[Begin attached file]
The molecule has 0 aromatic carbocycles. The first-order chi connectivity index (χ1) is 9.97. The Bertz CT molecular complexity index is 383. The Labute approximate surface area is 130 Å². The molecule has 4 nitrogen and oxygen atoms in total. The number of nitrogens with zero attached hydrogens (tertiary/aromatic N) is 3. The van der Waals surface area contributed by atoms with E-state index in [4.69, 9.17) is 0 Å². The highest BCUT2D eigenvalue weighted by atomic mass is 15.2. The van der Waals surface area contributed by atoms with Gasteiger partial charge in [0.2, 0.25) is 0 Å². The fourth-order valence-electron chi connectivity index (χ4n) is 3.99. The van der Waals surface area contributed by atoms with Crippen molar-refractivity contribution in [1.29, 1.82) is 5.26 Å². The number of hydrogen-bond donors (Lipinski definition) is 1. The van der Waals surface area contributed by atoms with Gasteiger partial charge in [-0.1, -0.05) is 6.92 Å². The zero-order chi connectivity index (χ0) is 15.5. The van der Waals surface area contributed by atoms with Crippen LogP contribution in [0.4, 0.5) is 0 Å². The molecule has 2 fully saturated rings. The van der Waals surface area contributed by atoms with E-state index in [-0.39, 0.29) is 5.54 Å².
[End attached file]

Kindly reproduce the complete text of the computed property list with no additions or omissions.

The molecule has 0 aromatic carbocycles. The first-order chi connectivity index (χ1) is 9.97. The Bertz CT molecular complexity index is 383. The Labute approximate surface area is 130 Å². The molecule has 4 nitrogen and oxygen atoms in total. The number of nitrogens with zero attached hydrogens (tertiary/aromatic N) is 3. The van der Waals surface area contributed by atoms with E-state index in [4.69, 9.17) is 0 Å². The highest BCUT2D eigenvalue weighted by atomic mass is 15.2. The van der Waals surface area contributed by atoms with Gasteiger partial charge in [0.2, 0.25) is 0 Å². The fourth-order valence-electron chi connectivity index (χ4n) is 3.99. The van der Waals surface area contributed by atoms with Crippen molar-refractivity contribution in [1.29, 1.82) is 5.26 Å². The number of hydrogen-bond donors (Lipinski definition) is 1. The van der Waals surface area contributed by atoms with Gasteiger partial charge in [-0.1, -0.05) is 6.92 Å². The zero-order chi connectivity index (χ0) is 15.5. The van der Waals surface area contributed by atoms with Crippen LogP contribution in [0.4, 0.5) is 0 Å². The molecule has 2 fully saturated rings. The van der Waals surface area contributed by atoms with E-state index in [-0.39, 0.29) is 5.54 Å².